US rate fears ease on prices news
Thursday 13 April 1995
Consumer prices in the US rose less than expected last month, bringing more hope that the economy will glide into a soft landing without the need for an eighth increase in interest rates.
Lower energy prices and unchanged food prices helped keep the increase in the consumer price index down to 0.2 per cent in March. The annual rate of inflation retreated to 2.9 per cent.
Fresh fruit and vegetable prices tumbled 2.8 per cent, although a US Labor Department economist warned that the Californian floods could affect food prices in April. The ``core'' index, excluding food and energy, was up 0.3 per cent in the month.
The price of services, which make up more than half the index, rose by a troubling 0.4 per cent. Medical and transportation servicessaw the biggest jumps.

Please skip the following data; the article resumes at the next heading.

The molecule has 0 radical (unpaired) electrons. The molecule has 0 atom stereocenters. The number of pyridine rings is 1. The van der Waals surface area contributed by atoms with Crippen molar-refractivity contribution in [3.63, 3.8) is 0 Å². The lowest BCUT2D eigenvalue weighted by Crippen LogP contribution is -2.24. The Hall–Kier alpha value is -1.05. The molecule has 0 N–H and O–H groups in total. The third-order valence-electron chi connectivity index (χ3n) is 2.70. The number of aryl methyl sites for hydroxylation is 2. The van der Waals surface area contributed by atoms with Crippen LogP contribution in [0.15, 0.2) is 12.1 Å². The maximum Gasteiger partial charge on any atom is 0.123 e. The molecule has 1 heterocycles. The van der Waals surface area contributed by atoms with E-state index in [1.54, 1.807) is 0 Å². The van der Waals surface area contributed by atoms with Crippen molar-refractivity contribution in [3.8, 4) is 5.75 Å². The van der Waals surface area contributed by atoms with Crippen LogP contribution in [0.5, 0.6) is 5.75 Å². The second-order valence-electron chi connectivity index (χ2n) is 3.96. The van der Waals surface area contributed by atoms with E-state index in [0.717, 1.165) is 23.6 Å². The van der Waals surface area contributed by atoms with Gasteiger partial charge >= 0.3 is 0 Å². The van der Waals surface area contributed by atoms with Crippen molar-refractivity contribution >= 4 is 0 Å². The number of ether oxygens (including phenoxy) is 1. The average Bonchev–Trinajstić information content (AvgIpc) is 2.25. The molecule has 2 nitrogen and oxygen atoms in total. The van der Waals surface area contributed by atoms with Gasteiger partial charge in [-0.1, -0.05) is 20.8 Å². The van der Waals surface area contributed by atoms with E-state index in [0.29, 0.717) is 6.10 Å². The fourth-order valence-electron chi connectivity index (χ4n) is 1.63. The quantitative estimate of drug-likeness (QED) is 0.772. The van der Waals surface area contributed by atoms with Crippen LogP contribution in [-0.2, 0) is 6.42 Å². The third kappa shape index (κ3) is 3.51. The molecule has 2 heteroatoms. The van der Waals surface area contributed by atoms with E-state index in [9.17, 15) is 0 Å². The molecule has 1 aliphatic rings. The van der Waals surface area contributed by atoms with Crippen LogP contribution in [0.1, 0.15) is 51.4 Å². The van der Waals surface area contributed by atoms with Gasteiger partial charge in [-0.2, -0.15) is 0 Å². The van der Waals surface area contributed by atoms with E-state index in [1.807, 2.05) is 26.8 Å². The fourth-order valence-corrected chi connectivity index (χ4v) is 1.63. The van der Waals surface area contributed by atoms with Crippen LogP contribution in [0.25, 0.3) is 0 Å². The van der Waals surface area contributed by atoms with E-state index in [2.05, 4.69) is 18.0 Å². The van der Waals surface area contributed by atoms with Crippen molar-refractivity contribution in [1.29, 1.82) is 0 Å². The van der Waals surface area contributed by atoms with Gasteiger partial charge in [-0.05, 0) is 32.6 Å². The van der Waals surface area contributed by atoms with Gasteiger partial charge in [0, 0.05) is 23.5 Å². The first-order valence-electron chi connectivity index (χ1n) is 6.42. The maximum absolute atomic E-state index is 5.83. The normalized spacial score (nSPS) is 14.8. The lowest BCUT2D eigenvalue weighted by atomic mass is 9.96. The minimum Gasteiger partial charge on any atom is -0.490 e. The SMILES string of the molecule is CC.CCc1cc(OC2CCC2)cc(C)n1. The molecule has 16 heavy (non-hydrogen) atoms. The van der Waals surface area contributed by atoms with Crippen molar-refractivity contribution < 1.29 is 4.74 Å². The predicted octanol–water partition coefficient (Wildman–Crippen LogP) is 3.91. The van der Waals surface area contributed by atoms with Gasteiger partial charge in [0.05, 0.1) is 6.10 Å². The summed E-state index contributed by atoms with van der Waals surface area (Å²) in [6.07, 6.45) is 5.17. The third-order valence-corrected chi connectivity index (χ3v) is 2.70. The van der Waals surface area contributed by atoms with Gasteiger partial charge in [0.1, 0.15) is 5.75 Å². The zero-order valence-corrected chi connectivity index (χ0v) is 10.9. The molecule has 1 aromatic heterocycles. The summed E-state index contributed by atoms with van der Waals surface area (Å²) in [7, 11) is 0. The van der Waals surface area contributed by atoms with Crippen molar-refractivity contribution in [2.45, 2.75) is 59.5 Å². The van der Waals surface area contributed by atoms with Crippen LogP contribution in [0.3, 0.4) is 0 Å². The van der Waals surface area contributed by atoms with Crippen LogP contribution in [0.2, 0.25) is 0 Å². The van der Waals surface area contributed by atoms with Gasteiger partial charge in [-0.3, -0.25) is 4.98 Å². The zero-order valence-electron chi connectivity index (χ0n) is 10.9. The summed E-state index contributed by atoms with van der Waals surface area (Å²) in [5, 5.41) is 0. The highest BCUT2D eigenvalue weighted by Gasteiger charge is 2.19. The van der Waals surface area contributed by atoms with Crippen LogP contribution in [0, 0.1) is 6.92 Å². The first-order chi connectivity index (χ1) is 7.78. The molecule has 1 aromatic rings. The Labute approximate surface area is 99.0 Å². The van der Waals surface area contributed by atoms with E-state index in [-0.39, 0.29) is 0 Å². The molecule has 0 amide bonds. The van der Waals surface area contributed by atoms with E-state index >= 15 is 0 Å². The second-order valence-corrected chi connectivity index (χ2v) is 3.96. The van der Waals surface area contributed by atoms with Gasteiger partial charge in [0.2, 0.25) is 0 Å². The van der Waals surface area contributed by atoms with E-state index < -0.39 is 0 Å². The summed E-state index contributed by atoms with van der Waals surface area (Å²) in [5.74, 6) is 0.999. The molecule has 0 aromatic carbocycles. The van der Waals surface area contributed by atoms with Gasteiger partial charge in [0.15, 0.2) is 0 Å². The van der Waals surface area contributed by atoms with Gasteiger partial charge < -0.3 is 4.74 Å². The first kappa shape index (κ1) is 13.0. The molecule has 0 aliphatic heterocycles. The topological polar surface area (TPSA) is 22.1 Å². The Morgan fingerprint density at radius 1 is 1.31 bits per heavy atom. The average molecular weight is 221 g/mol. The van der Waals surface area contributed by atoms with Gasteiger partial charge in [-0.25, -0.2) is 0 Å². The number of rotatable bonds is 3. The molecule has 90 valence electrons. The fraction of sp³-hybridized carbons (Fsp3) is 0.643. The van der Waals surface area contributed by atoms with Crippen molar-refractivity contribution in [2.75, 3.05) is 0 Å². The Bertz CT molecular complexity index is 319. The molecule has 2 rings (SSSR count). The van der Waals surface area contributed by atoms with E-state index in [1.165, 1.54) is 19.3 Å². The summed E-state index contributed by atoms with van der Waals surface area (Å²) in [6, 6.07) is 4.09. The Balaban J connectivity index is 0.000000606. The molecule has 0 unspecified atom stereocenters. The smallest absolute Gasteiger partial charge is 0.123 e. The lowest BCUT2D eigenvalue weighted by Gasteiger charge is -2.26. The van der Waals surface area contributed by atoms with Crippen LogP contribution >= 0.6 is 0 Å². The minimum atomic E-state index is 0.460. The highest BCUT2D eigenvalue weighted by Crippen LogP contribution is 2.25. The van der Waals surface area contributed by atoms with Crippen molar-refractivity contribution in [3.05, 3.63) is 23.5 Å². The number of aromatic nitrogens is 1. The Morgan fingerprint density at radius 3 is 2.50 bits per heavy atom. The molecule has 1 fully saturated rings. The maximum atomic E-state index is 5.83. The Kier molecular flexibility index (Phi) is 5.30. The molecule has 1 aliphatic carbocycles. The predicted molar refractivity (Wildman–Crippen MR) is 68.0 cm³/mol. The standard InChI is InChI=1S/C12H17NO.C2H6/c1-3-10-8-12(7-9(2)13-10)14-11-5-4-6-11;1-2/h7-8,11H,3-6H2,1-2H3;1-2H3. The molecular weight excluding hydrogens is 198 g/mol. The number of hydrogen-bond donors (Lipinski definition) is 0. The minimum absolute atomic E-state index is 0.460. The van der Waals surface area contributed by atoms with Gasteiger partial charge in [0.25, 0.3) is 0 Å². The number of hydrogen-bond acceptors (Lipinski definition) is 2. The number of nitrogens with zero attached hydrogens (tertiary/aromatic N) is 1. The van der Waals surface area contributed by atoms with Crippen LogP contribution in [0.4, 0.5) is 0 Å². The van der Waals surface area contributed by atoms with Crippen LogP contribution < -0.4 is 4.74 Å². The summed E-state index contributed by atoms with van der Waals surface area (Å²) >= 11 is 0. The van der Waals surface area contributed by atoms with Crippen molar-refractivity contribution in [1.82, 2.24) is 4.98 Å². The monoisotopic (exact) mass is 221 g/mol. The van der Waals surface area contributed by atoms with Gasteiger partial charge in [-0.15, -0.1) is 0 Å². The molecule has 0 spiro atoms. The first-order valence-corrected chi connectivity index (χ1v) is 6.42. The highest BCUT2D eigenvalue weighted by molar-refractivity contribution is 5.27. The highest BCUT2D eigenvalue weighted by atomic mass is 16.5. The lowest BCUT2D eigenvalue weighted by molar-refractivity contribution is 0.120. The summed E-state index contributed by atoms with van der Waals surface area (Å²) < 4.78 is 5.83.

The biggest price rise of all in March was in consumer finance costs, but this was due simply to past interest rate increases. The second-biggest rise was used car prices, because belt-tightening Americans are switching from new cars to used cars. They cost an average 31.5 per cent more than they did a year ago.
Lacy Hunt, chief economist at HSBC Markets in New York, said: ``There is no significant inflationary pressure and no reason to expect any.'' He argued that consumer demand was weak and wage rises would stay modest.
Anecdotal evidence on the scale of pre-Easter promotional sales supports this assessment. Clothing prices fell in March because of price discounting.
The financial markets shared the view that inflation will decline further, with Treasury bonds making modest gains on the announcement of the news.
The Federal Reserve's policy committee meets on 23 May and 5-6 July. The Wall Street consensus has swung towards no further move on rates until July thanks to the good news on both consumer and factory gate prices prices this week.
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